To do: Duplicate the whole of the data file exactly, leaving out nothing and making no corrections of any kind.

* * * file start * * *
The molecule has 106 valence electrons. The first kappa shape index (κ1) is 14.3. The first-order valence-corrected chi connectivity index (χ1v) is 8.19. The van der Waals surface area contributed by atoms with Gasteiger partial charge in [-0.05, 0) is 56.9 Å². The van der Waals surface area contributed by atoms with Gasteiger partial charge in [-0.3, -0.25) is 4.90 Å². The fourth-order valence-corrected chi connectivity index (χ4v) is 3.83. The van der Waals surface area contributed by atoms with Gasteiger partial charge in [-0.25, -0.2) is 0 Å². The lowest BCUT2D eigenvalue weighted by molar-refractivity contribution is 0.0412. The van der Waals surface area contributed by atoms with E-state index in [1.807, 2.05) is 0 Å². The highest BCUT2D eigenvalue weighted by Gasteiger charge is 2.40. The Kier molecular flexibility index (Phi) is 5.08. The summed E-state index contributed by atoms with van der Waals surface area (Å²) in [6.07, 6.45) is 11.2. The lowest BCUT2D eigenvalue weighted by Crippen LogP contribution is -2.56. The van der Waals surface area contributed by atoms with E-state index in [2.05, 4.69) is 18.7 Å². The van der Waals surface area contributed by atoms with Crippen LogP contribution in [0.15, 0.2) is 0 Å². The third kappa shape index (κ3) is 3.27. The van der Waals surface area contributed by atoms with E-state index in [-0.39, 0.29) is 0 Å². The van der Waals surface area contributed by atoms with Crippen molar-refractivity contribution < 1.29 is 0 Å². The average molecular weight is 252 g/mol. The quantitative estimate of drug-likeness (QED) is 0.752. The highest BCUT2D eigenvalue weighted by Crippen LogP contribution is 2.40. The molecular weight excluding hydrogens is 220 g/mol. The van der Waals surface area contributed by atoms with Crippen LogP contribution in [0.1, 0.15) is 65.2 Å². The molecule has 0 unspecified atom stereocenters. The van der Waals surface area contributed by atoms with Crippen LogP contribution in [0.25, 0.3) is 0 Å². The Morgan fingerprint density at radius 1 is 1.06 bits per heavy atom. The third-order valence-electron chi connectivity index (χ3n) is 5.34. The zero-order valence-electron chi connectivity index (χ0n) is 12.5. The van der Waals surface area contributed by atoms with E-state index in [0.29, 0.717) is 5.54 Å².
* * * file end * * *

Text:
The molecule has 106 valence electrons. The first kappa shape index (κ1) is 14.3. The first-order valence-corrected chi connectivity index (χ1v) is 8.19. The van der Waals surface area contributed by atoms with Gasteiger partial charge in [-0.05, 0) is 56.9 Å². The van der Waals surface area contributed by atoms with Gasteiger partial charge in [-0.3, -0.25) is 4.90 Å². The fourth-order valence-corrected chi connectivity index (χ4v) is 3.83. The van der Waals surface area contributed by atoms with Gasteiger partial charge in [-0.25, -0.2) is 0 Å². The lowest BCUT2D eigenvalue weighted by molar-refractivity contribution is 0.0412. The van der Waals surface area contributed by atoms with E-state index in [1.807, 2.05) is 0 Å². The highest BCUT2D eigenvalue weighted by Gasteiger charge is 2.40. The Kier molecular flexibility index (Phi) is 5.08. The summed E-state index contributed by atoms with van der Waals surface area (Å²) in [6.07, 6.45) is 11.2. The lowest BCUT2D eigenvalue weighted by Crippen LogP contribution is -2.56. The van der Waals surface area contributed by atoms with E-state index in [2.05, 4.69) is 18.7 Å². The van der Waals surface area contributed by atoms with Crippen LogP contribution in [0.15, 0.2) is 0 Å². The third kappa shape index (κ3) is 3.27. The van der Waals surface area contributed by atoms with E-state index in [-0.39, 0.29) is 0 Å². The van der Waals surface area contributed by atoms with Crippen molar-refractivity contribution < 1.29 is 0 Å². The average molecular weight is 252 g/mol. The quantitative estimate of drug-likeness (QED) is 0.752. The highest BCUT2D eigenvalue weighted by Crippen LogP contribution is 2.40. The molecular weight excluding hydrogens is 220 g/mol. The van der Waals surface area contributed by atoms with Crippen LogP contribution in [0.1, 0.15) is 65.2 Å². The molecule has 0 unspecified atom stereocenters. The van der Waals surface area contributed by atoms with Crippen LogP contribution in [0.25, 0.3) is 0 Å². The Morgan fingerprint density at radius 1 is 1.06 bits per heavy atom. The third-order valence-electron chi connectivity index (χ3n) is 5.34. The zero-order valence-electron chi connectivity index (χ0n) is 12.5. The van der Waals surface area contributed by atoms with E-state index in [0.29, 0.717) is 5.54 Å².